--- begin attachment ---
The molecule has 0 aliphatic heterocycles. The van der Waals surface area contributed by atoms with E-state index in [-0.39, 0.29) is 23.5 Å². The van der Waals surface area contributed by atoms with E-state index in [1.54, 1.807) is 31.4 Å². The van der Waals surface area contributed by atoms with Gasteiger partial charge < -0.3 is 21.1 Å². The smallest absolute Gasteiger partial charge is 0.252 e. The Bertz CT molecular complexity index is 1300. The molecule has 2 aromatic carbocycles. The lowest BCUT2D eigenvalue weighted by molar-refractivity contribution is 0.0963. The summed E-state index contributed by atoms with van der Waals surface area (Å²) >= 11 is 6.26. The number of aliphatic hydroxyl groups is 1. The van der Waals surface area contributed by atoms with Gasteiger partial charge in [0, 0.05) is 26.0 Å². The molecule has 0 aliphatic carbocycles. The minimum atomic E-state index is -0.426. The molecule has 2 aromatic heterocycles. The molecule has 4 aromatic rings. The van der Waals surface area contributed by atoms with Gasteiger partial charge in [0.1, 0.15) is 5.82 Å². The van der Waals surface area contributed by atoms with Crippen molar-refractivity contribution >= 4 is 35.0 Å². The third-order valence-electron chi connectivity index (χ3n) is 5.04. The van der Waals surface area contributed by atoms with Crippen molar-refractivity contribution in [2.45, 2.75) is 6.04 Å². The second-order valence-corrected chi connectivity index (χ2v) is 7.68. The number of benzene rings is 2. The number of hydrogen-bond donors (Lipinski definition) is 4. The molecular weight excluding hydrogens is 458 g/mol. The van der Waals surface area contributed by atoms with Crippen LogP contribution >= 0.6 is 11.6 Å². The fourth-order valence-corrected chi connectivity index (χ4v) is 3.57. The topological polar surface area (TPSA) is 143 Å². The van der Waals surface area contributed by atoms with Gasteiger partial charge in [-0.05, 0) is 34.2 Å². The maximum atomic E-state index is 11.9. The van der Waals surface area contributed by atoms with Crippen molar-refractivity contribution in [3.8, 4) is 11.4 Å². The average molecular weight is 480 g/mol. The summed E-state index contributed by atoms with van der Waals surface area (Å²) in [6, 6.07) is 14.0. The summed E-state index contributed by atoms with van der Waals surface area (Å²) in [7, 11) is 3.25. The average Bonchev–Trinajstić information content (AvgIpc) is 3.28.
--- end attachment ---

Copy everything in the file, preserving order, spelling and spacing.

The molecule has 0 aliphatic heterocycles. The van der Waals surface area contributed by atoms with E-state index in [-0.39, 0.29) is 23.5 Å². The van der Waals surface area contributed by atoms with E-state index in [1.54, 1.807) is 31.4 Å². The van der Waals surface area contributed by atoms with Gasteiger partial charge < -0.3 is 21.1 Å². The smallest absolute Gasteiger partial charge is 0.252 e. The Bertz CT molecular complexity index is 1300. The molecule has 2 aromatic carbocycles. The lowest BCUT2D eigenvalue weighted by molar-refractivity contribution is 0.0963. The summed E-state index contributed by atoms with van der Waals surface area (Å²) >= 11 is 6.26. The number of aliphatic hydroxyl groups is 1. The van der Waals surface area contributed by atoms with Gasteiger partial charge in [0, 0.05) is 26.0 Å². The molecule has 0 aliphatic carbocycles. The minimum atomic E-state index is -0.426. The molecule has 2 aromatic heterocycles. The molecule has 4 aromatic rings. The van der Waals surface area contributed by atoms with Gasteiger partial charge in [0.1, 0.15) is 5.82 Å². The van der Waals surface area contributed by atoms with Crippen molar-refractivity contribution >= 4 is 35.0 Å². The third-order valence-electron chi connectivity index (χ3n) is 5.04. The van der Waals surface area contributed by atoms with Crippen molar-refractivity contribution in [2.45, 2.75) is 6.04 Å². The second-order valence-corrected chi connectivity index (χ2v) is 7.68. The number of benzene rings is 2. The number of hydrogen-bond donors (Lipinski definition) is 4. The molecular weight excluding hydrogens is 458 g/mol. The van der Waals surface area contributed by atoms with Crippen LogP contribution >= 0.6 is 11.6 Å². The fourth-order valence-corrected chi connectivity index (χ4v) is 3.57. The topological polar surface area (TPSA) is 143 Å². The van der Waals surface area contributed by atoms with Gasteiger partial charge in [-0.05, 0) is 34.2 Å². The maximum atomic E-state index is 11.9. The van der Waals surface area contributed by atoms with Crippen molar-refractivity contribution in [3.8, 4) is 11.4 Å². The average molecular weight is 480 g/mol. The summed E-state index contributed by atoms with van der Waals surface area (Å²) in [6, 6.07) is 14.0. The summed E-state index contributed by atoms with van der Waals surface area (Å²) in [7, 11) is 3.25. The average Bonchev–Trinajstić information content (AvgIpc) is 3.28.